LAS VEGAS – With nearly 50 per cent of customers planning to deploy software-defined wide-area networks (SD-WAN) in the next 12 months, Cisco Systems is hoping its latest announcement to unite its SD-WAN technologies with its security portfolio will make that process a little easier.
At its partner summit event, the networking vendor announced that it’s putting its enterprise firewall, URL filtering and intrusion prevention systems directly into its integrated service routers through a software update. Those routers will also be able to connect to Cisco’s Umbrella cloud security offering, which blocks access to malicious destinations before a connection is ever established.
It’s an important move, one that lays the groundwork for a future where enterprise applications are moving to the cloud, says Steven Schuchart, principal enterprise networking analyst with Global Data.
“One thing I can say that isn’t Cisco marketing hyperbole is that security cannot be a separate thing. It needs to be one of the initial considerations for bringing the network up,” he says.
Until now, organizations first had to figure out bandwidth and connectivity requirements in addition to various other business-related calculations.
“And then you would go, ‘okay, now how do we secure it?’” explains Schuchart.
The SD-WAN infrastructure market could be worth more than $4.5 billion by 2022, according to IDC, but what’s preventing a lot of partners and customers from diving head first into the market is the fact that their critical data is passing through the internet, making it an easy target for hackers.
In order to bolster their network security, organizations often partner with a separate security business to layer on those capabilities.
This separation of security and application experience has resulted in a fragmented SD-WAN market, says Brent Allison, CEO of Long View Systems.
“We find it a little frustrating and we’re looking for leadership from Cisco in this space,” he told CDN. “We’ve been working with a few partners on some proof of concepts, but there’s no question the SD-WAN market is going to consolidate and scale over time.”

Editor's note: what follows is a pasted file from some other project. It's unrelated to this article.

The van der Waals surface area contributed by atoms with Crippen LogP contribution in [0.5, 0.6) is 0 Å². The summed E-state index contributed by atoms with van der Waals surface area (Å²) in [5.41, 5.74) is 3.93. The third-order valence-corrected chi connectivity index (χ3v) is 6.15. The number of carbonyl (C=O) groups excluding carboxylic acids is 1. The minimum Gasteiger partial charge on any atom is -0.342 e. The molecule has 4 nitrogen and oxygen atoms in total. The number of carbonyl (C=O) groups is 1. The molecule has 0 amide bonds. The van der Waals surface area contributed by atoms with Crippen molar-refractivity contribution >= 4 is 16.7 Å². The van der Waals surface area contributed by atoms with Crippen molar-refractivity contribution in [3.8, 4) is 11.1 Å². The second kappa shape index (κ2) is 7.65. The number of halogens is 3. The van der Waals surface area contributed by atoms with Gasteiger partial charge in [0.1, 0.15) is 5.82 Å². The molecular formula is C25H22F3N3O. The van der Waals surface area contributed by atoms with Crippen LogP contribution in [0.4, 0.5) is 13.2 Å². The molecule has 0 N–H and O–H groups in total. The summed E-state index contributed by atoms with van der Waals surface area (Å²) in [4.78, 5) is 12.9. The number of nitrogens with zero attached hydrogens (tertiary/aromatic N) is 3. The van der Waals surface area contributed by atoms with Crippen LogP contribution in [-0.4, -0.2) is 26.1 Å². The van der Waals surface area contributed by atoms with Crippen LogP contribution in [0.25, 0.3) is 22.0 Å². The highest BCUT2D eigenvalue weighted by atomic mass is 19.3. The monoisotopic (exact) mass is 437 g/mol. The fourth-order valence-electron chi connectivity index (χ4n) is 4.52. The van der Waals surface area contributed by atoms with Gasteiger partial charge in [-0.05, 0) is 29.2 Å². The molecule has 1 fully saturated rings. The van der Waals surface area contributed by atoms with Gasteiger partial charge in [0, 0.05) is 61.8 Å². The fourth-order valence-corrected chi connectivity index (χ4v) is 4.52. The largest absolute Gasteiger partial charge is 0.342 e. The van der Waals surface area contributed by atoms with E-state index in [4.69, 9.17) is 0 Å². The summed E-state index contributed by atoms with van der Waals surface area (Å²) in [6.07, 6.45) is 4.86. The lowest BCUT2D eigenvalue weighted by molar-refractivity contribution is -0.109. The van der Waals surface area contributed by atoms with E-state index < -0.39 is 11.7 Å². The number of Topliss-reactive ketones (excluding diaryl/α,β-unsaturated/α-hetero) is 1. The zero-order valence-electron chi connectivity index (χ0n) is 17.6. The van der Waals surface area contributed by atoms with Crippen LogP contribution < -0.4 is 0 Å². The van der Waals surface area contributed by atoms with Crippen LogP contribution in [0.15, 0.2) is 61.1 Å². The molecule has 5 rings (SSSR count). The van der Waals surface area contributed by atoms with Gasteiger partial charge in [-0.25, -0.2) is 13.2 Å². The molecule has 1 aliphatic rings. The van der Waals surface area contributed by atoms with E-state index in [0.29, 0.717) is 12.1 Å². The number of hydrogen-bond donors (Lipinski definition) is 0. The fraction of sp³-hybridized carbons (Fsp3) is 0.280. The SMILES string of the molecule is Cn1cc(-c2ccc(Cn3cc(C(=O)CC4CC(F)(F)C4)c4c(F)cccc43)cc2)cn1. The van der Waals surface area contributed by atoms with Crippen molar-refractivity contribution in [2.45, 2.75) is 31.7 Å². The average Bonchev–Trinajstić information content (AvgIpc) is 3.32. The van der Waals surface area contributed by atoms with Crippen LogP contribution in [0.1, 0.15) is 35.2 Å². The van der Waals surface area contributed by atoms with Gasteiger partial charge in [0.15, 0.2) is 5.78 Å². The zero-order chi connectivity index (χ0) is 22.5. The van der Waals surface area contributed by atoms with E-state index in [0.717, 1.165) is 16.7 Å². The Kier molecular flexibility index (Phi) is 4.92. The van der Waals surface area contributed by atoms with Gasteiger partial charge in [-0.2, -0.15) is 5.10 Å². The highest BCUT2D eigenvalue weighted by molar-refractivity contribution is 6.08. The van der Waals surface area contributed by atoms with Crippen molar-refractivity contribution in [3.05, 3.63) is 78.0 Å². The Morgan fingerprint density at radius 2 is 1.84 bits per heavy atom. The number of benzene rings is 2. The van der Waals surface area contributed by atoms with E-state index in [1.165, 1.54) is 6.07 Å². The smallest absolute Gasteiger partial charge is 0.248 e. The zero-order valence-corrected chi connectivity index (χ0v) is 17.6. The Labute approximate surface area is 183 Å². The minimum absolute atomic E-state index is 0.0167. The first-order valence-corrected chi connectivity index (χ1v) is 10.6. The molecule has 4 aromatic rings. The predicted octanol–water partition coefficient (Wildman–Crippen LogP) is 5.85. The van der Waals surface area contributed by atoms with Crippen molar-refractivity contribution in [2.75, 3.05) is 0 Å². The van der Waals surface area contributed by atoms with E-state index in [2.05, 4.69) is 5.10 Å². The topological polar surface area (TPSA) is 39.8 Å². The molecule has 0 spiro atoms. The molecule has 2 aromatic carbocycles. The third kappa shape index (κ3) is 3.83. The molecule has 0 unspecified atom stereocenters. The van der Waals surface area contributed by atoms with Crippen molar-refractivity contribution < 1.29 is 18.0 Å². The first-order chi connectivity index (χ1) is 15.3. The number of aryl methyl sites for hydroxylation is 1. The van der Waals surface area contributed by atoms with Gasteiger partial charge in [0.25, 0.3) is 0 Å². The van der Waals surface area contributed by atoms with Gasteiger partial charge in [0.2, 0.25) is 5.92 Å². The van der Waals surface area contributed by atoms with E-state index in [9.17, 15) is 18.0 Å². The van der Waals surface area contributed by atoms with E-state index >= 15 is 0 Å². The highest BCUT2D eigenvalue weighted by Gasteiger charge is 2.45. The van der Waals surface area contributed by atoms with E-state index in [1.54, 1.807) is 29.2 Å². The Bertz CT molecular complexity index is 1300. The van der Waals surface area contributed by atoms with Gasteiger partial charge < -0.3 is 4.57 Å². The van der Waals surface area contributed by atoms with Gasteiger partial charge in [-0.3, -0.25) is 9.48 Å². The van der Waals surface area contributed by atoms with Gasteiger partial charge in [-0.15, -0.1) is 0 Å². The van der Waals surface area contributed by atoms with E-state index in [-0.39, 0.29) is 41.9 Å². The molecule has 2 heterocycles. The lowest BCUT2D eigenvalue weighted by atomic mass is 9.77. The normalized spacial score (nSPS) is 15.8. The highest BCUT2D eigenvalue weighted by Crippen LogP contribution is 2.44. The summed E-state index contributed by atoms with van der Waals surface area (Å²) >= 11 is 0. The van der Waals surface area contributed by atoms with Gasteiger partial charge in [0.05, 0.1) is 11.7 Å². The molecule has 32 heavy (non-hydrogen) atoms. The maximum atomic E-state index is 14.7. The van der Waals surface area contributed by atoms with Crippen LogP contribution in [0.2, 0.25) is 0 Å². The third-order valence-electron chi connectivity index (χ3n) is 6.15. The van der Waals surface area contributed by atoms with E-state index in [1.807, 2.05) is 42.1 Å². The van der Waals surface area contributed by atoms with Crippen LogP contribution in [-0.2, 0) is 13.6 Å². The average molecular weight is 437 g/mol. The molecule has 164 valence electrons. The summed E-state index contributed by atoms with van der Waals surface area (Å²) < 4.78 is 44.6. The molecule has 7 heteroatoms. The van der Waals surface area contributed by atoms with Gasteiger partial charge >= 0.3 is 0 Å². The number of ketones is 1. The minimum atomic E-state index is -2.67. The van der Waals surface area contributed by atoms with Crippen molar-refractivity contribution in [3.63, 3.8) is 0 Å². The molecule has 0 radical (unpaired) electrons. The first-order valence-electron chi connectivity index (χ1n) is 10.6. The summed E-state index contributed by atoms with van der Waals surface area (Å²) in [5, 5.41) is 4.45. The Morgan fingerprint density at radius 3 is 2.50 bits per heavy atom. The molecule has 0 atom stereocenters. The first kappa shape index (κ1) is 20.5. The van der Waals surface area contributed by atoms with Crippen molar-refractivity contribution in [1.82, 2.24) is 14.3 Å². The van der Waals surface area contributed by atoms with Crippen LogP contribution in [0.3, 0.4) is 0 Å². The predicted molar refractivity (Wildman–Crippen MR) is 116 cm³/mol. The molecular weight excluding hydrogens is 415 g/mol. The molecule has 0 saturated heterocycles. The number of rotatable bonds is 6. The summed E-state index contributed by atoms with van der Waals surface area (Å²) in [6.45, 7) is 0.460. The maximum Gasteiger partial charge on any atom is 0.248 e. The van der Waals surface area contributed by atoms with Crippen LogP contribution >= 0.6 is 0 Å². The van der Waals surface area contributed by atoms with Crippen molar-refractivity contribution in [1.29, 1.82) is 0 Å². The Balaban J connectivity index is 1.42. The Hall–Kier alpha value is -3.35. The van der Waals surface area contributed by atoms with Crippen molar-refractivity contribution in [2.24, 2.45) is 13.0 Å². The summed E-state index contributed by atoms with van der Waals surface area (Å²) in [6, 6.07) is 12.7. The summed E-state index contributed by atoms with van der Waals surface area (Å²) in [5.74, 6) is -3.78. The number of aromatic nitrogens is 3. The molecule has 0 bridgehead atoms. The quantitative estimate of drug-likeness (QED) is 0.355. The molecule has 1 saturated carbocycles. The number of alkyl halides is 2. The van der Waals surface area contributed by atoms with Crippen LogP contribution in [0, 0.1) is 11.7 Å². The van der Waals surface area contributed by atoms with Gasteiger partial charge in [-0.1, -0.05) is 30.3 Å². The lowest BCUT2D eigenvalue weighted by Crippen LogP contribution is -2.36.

Kent MacDonald, SVP of strategic alliances for Long View, says he was pleased to see Cisco’s ongoing investments in security and its deeper integration with the SD-WAN portfolio.
He describes the move as a “door-opener” to solving most of their customers’ challenges around their networking investments.
Cisco is well-positioned to be a leader in this space because of the company’s security roots, suggests Schuchart.
“They have a wide and deep security portfolio. For a lot of other SD-WAN vendors, their security is through partners. It doesn’t mean they can’t have a deep and meaningful relationship with those partners … it just makes it more complicated for them.”
Integrating security into Cisco’s SD-WAN portfolio allows Cisco’s partners to deliver broader managed services to more customers, who often find the unification of the two an attractive prospect, says Ron Temske, vice-president of security and network solutions for U.S.-based Logicalis, a Cisco partner.
“Customers are looking for help when it comes to managing SD-WAN. We’re seeing a lot of demand for it,” he says.
Cisco has also partnered with Microsoft to improve the Office 365 application experience by determining the closest cloud infrastructure in real-time, resulting in a 40 per cent faster performance for users, explains Scott Harrell, senior vice-president and general manager of enterprise networking for Cisco.
This, he says, combined with the security integration announcement, will simplify a lot for business adopting more cloud-based applications, which requires more use of the WAN to get the performance they need.
SD-WAN demand in Canada healthy
While Canada’s SD-WAN market is still in development, customers are well aware of its potential benefits and are asking for it, says Rupinder Singh, director of systems engineering for Cisco Canada.
“We have a lot of proof of concepts in the works right now,” he says, and as more Canadian partners become well-versed in SD-WAN, they will be the ones delivering that technology to customers.
Canada is also well positioned from a connectivity standpoint, says Allison, but it’s behind when it comes to innovation.
“When we talk to our Canadian customers, they will often say, ‘give me that tried and true thing that’s been tested 10 times. When we talk to U.S. customers, they say ‘give me that thing that’s cutting edge that will get me promoted.’ They’re very different conversations.”